Food for thought: PF's very own @Chuck Haggard talked on a recent episode of the Civilian Carry Radio podcast (Episode 147) about a Kansas police agency local to him and their stats on putting on LVNR. I'll let him speak for himself if he so chooses, but what I remember hearing is that 85% of the time that officers locked in the holds and were ready to put someone to sleep, they did not actually have to take it to that point. Put in that compromising position and starting to feel the pressure, suspects became compliant.
    Gaming will get you killed in the streets. Dueling will get you killed in the fields.
    -Alexander Hamilton

  7. #17
    Quote Originally Posted by Hot Sauce View Post
    Food for thought: PF's very own @Chuck Haggard talked on a recent episode of the Civilian Carry Radio podcast (Episode 147) about a Kansas police agency local to him and their stats on putting on LVNR. I'll let him speak for himself if he so chooses, but what I remember hearing is that 85% of the time that officers locked in the holds and were ready to put someone to sleep, they did not actually have to take it to that point. Put in that compromising position and starting to feel the pressure, suspects became compliant.
    The same could be said for upwards of 85% of that same class of white and blue belts. The problem is that the even at a 99% rate the math works out to dozens unconscious people being choked after already losing consciousness. As to not having to put people to sleep and gaining compliance before a loss of consciousness, even on the mat where everyone should know to tap I have rolled with numerous new or visiting spazzes that rather than tap decided to slam me, scratch me, bite, me or crotch grab rather than tap. Probably equally frequent to all of those are the people that are too proud to tap and go unconscious (most often the "I'm gunna be a UFC champion type). And that is only with their pride at stake. Plenty of people just freak out when they start to go out and "think they are going to die" (on the BJJ mat). Pretty much any blue belt has seen examples of everything I have mentioned above.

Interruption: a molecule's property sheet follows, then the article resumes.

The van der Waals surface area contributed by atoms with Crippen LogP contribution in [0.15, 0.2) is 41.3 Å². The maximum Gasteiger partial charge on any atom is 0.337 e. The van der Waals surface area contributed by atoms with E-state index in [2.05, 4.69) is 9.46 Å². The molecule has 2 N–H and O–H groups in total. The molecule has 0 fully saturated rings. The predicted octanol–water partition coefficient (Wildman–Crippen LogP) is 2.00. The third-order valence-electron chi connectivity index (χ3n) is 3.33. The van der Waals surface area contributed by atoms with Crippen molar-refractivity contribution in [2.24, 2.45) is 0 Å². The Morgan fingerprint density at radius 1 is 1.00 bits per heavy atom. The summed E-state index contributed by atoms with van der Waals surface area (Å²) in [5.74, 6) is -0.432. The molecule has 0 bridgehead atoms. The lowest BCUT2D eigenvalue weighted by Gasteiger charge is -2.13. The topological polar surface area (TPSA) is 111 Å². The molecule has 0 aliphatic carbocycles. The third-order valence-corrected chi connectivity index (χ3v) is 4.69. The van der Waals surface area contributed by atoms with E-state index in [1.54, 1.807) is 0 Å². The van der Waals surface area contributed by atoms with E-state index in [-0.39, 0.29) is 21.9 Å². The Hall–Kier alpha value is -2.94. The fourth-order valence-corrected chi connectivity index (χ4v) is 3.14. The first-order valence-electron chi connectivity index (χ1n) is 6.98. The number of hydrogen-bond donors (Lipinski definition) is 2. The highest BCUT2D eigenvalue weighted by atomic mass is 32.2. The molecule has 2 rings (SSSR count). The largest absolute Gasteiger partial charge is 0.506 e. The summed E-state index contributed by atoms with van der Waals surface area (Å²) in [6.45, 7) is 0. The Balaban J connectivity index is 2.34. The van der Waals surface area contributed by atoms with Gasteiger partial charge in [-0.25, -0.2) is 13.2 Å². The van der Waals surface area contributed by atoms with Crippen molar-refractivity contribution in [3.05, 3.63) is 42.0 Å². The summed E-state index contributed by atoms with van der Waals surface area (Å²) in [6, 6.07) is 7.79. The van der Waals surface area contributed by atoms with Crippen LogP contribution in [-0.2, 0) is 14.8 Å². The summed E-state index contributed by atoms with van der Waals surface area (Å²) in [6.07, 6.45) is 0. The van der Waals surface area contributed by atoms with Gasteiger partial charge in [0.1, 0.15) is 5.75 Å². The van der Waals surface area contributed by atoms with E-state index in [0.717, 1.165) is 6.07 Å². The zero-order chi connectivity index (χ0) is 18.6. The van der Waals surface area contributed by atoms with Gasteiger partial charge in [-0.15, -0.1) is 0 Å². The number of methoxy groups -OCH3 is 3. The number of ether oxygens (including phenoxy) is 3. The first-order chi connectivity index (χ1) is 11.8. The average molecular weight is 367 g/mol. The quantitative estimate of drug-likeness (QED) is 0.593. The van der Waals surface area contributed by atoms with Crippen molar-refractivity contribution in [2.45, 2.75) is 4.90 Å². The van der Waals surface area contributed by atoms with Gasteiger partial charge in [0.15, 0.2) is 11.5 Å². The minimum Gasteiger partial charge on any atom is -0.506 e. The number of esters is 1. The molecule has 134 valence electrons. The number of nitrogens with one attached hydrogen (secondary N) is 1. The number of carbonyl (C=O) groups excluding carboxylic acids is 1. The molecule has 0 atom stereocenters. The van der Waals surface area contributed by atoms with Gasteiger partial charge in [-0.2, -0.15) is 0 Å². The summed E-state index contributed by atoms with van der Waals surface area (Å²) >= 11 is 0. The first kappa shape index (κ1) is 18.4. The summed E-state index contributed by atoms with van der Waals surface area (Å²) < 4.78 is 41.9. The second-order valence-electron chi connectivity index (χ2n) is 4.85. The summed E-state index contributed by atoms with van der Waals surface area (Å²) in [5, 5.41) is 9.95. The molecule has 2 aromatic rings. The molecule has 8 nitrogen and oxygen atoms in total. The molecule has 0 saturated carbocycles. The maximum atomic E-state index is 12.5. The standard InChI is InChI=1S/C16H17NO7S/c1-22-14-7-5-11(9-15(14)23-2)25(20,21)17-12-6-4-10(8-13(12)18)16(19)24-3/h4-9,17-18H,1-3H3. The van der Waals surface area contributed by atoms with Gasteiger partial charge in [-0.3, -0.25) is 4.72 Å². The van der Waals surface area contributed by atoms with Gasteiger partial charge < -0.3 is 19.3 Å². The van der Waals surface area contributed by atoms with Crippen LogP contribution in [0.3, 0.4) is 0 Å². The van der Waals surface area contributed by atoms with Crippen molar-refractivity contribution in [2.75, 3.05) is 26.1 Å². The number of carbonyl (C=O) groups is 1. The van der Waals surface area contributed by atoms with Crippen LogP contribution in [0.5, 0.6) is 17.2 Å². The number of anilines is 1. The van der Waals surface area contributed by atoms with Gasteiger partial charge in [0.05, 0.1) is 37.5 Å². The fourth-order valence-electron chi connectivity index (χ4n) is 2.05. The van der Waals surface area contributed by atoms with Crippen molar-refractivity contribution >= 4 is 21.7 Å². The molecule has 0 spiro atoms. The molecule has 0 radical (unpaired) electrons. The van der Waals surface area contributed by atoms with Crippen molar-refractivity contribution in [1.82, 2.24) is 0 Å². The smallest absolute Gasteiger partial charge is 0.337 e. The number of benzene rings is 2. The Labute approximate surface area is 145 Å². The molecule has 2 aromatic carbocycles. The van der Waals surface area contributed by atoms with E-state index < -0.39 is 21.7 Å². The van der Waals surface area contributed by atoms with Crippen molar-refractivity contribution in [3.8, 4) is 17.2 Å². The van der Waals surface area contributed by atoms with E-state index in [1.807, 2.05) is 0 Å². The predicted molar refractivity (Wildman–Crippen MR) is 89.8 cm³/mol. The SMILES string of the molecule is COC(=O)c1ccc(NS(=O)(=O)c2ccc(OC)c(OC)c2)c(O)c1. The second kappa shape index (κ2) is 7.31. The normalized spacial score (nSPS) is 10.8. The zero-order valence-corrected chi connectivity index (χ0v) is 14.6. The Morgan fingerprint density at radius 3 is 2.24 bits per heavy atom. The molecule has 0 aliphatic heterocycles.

The point is not the vast quantity of time something works, it's if the failure rate and consequences of those failures are acceptable, IMO. What is the acceptable rate of malfunction occurrence per thousand rounds in your gun for instance? 85% ? And out of a thousand malfunctions, what is the most likely consequence to that malfunction? Would you say that if 85% of the time an officer pulled his pistol he did not have to pull the trigger an appropriate reason to downgrade the potential lethality of the service weapon?

  8. #18
    Irony Connoisseur Totem Polar's Avatar
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    Quote Originally Posted by NoTacTravis View Post